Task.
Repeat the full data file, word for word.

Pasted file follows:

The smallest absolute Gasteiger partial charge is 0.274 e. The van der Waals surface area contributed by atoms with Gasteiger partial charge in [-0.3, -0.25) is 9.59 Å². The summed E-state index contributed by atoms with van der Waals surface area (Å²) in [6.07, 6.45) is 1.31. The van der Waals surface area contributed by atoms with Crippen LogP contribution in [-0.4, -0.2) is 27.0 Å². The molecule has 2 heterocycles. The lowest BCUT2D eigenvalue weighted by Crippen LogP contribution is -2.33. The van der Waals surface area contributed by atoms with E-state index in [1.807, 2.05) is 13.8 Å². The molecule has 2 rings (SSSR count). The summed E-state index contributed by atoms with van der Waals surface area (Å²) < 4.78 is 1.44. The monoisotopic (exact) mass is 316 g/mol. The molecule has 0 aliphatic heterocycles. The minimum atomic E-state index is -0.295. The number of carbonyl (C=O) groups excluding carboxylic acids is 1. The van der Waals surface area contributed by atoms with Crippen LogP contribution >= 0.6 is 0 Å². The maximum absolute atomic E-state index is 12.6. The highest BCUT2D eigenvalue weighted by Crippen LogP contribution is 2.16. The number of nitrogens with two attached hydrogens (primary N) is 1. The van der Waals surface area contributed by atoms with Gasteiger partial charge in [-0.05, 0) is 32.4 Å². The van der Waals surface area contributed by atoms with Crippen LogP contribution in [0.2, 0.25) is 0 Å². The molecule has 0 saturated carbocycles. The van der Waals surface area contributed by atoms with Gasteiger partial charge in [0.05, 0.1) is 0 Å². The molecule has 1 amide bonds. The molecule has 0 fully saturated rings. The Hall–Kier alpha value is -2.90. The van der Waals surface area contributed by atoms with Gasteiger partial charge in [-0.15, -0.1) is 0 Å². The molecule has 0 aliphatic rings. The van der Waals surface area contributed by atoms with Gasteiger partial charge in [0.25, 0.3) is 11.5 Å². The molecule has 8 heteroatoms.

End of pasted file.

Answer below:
The smallest absolute Gasteiger partial charge is 0.274 e. The van der Waals surface area contributed by atoms with Gasteiger partial charge in [-0.3, -0.25) is 9.59 Å². The summed E-state index contributed by atoms with van der Waals surface area (Å²) in [6.07, 6.45) is 1.31. The van der Waals surface area contributed by atoms with Crippen LogP contribution in [-0.4, -0.2) is 27.0 Å². The molecule has 2 heterocycles. The lowest BCUT2D eigenvalue weighted by Crippen LogP contribution is -2.33. The van der Waals surface area contributed by atoms with E-state index in [1.807, 2.05) is 13.8 Å². The molecule has 2 rings (SSSR count). The summed E-state index contributed by atoms with van der Waals surface area (Å²) < 4.78 is 1.44. The monoisotopic (exact) mass is 316 g/mol. The molecule has 0 aliphatic heterocycles. The minimum atomic E-state index is -0.295. The number of carbonyl (C=O) groups excluding carboxylic acids is 1. The van der Waals surface area contributed by atoms with Crippen LogP contribution >= 0.6 is 0 Å². The maximum absolute atomic E-state index is 12.6. The highest BCUT2D eigenvalue weighted by Crippen LogP contribution is 2.16. The number of nitrogens with two attached hydrogens (primary N) is 1. The van der Waals surface area contributed by atoms with Gasteiger partial charge in [-0.05, 0) is 32.4 Å². The van der Waals surface area contributed by atoms with Crippen LogP contribution in [0.2, 0.25) is 0 Å². The molecule has 0 saturated carbocycles. The van der Waals surface area contributed by atoms with Gasteiger partial charge in [0.05, 0.1) is 0 Å². The molecule has 1 amide bonds. The molecule has 0 fully saturated rings. The Hall–Kier alpha value is -2.90. The van der Waals surface area contributed by atoms with Gasteiger partial charge in [-0.15, -0.1) is 0 Å². The molecule has 0 aliphatic rings. The van der Waals surface area contributed by atoms with Gasteiger partial charge in [0.25, 0.3) is 11.5 Å². The molecule has 8 heteroatoms.